March 21, 2005, 12:00 AM

It’s software; it’s an ASP: new e-commerce platform combines both models

Demandware’s on-demand e-commerce platform blends the benefits of an installed e-commerce suite with the efficiency of hosted on-demand service. estimates the pay-as-you-go pricing will save it “a small fortune.”

Allan Dick doesn’t want to have to be an IT whiz to operate – he just wants to be able to sell vintage-style clawfoot bathtubs online as profitably and with as little difficulty as possible. That’s why, in deciding late last year to re-tool the site, the general manager of the site’s parent company, Vintage Tub & Bath, went with a start-up that offered something different: an e-commerce platform that provides service capacity on-demand -- with pricing to match.

The Demandware e-Commerce platform from Demandware Inc. is a departure from other e-commerce solutions currently available to marketers as installed software or as ASPs. The company calls it “a complete on-demand e-commerce platform that combines the flexibility, functionality and interoperability of a full e-commerce suite with the operating efficiency of a hosted on-demand service. The platform`s “software as service” offers marketers the ability to choose the features of the e-commerce platform offering they want to use, customize and integrate them with other systems, and pay as they go with no initial capital investment, according to the company.

Woburn, Mass.-based Demandware says its on-demand services platform is a solution for marketers that need to build, relaunch, or adapt e-commerce sites quickly without an initial capital outlay. That was the situation at, a secondary site of Vintage Tub & Bath, which is the country’s largest privately owned provider of vintage-style tubs. The smaller, specialized site had been limping along on an e-commerce platform that pieced together applications from another provider with a home-grown effort; a combination that resulted in only 12 orders on the smaller site in its first year, says Dick.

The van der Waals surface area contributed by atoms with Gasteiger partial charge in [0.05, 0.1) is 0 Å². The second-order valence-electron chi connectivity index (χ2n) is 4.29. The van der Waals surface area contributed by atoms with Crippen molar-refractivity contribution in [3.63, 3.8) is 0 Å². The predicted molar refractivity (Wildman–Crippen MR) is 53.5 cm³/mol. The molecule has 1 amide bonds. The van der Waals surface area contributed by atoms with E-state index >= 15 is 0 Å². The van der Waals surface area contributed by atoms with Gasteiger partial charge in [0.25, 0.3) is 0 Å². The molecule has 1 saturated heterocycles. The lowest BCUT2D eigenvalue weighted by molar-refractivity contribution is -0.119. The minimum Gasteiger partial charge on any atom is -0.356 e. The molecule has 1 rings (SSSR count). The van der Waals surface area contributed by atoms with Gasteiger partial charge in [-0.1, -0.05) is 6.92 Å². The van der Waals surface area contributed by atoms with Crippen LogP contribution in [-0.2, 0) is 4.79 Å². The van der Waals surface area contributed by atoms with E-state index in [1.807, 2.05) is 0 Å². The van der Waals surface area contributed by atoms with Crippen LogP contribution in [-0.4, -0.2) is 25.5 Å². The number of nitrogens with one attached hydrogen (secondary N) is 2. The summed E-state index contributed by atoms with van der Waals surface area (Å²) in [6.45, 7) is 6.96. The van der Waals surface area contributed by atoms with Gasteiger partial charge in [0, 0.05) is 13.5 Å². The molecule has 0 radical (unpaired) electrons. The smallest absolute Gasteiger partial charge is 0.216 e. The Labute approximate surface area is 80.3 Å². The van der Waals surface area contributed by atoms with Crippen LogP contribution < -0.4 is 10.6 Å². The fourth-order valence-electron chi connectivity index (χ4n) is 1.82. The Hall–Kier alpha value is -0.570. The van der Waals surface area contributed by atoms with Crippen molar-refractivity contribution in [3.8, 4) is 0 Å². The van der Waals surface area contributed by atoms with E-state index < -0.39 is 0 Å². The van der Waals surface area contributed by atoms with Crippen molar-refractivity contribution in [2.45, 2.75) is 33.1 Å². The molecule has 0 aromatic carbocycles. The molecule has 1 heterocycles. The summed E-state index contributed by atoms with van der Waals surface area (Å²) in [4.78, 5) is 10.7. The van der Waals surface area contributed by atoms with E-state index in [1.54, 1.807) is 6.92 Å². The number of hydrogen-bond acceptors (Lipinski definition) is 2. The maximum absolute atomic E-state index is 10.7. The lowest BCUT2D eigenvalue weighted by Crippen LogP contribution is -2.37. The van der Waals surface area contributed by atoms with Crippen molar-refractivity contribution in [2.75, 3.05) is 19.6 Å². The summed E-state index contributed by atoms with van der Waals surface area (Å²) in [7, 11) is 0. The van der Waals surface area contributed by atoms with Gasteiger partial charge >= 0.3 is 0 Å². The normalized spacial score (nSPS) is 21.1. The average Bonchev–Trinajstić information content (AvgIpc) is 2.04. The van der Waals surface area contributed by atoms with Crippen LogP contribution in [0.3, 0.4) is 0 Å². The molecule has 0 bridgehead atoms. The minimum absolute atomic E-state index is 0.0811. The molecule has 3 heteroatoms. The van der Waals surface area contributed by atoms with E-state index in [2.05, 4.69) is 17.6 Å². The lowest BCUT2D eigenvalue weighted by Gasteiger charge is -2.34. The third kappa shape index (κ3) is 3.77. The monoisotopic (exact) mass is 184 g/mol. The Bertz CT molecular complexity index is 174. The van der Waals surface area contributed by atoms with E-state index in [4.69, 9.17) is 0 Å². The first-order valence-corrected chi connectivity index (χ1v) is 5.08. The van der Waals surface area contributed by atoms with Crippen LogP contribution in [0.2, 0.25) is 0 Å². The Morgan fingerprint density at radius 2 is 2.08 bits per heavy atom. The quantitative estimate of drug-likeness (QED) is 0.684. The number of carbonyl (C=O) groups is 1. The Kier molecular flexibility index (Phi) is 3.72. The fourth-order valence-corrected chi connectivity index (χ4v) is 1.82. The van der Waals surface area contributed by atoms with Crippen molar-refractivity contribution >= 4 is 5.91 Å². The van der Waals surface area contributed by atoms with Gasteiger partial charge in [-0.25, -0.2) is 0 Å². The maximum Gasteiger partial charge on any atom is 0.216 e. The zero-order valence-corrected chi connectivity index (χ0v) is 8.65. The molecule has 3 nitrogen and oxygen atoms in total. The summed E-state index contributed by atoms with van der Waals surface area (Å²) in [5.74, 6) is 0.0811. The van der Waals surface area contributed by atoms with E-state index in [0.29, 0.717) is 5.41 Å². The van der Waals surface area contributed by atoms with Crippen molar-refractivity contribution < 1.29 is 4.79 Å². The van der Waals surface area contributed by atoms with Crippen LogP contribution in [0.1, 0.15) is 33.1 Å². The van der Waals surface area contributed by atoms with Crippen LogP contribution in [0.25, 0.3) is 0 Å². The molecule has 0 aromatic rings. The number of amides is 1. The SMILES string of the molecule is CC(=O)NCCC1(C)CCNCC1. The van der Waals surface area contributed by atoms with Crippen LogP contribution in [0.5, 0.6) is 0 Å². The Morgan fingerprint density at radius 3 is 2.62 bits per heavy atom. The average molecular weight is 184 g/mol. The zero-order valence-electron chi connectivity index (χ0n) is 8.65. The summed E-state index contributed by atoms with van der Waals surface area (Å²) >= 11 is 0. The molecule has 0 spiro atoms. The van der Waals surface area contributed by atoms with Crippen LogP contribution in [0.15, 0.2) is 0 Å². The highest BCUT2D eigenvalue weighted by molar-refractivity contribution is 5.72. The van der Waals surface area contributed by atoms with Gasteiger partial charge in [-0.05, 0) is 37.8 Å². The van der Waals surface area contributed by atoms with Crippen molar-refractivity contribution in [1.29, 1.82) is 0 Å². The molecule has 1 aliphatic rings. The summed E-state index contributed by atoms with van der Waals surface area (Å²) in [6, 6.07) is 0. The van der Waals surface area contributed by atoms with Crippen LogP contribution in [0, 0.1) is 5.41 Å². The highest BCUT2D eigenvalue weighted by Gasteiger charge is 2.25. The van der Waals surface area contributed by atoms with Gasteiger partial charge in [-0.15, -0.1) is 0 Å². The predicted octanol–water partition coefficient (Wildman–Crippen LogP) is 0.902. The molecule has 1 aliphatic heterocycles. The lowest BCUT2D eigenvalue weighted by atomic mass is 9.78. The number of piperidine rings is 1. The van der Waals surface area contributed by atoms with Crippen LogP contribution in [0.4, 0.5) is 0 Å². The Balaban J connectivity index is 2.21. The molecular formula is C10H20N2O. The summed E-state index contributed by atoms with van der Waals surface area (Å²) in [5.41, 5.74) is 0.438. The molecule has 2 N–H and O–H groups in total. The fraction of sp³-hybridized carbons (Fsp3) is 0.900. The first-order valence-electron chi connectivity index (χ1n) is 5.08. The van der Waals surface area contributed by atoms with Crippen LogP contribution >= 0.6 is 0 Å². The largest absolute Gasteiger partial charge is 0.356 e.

“What I like about this is I pay for what I get. If I had to license all that technology, it would cost a small fortune, and I’m going to need updates and an IT department,” he says. “I want to sell tubs. I don’t want to become the IT wizard. One of the attractions here is Demandware sweats those details.”

Dick says that, which went live on the Demandware only recently, will spend an initial three months evaluating orders, functionality and customer behavior on the site as powered by the new on-demand service platform. “We’ll look at all those things and then start to set goals for them,” he says. “I can tell you it’s going to be a lot more than 12 orders.”

Demandware’s founders draw from collective previous experience at e-commerce infrastructure companies ATG, Macromedia, Intershop and NaviSite.

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